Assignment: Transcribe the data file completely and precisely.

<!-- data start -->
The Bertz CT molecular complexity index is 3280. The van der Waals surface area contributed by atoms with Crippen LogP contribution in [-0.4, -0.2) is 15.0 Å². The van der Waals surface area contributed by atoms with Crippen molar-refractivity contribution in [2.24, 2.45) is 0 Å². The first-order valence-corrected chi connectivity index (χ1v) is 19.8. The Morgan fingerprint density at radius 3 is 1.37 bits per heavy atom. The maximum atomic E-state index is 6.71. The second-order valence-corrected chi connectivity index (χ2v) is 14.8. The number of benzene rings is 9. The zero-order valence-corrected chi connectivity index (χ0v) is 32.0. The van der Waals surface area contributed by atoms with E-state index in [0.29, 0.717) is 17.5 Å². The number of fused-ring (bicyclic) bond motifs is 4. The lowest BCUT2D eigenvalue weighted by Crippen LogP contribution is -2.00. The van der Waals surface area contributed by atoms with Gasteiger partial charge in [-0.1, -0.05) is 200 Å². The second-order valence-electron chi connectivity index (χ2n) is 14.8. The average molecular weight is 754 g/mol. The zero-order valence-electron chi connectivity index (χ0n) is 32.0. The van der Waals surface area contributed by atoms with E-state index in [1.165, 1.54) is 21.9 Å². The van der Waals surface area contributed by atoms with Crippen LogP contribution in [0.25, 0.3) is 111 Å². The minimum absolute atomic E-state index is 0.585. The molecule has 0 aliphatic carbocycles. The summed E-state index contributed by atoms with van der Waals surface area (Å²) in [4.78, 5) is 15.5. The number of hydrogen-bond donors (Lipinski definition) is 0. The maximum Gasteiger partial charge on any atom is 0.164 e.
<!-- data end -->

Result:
The Bertz CT molecular complexity index is 3280. The van der Waals surface area contributed by atoms with Crippen LogP contribution in [-0.4, -0.2) is 15.0 Å². The van der Waals surface area contributed by atoms with Crippen molar-refractivity contribution in [2.24, 2.45) is 0 Å². The first-order valence-corrected chi connectivity index (χ1v) is 19.8. The Morgan fingerprint density at radius 3 is 1.37 bits per heavy atom. The maximum atomic E-state index is 6.71. The second-order valence-corrected chi connectivity index (χ2v) is 14.8. The number of benzene rings is 9. The zero-order valence-corrected chi connectivity index (χ0v) is 32.0. The van der Waals surface area contributed by atoms with E-state index in [0.29, 0.717) is 17.5 Å². The number of fused-ring (bicyclic) bond motifs is 4. The lowest BCUT2D eigenvalue weighted by Crippen LogP contribution is -2.00. The van der Waals surface area contributed by atoms with Gasteiger partial charge in [-0.1, -0.05) is 200 Å². The second-order valence-electron chi connectivity index (χ2n) is 14.8. The average molecular weight is 754 g/mol. The zero-order valence-electron chi connectivity index (χ0n) is 32.0. The van der Waals surface area contributed by atoms with E-state index in [1.165, 1.54) is 21.9 Å². The van der Waals surface area contributed by atoms with Crippen LogP contribution in [0.25, 0.3) is 111 Å². The minimum absolute atomic E-state index is 0.585. The molecule has 0 aliphatic carbocycles. The summed E-state index contributed by atoms with van der Waals surface area (Å²) in [4.78, 5) is 15.5. The number of hydrogen-bond donors (Lipinski definition) is 0. The maximum Gasteiger partial charge on any atom is 0.164 e.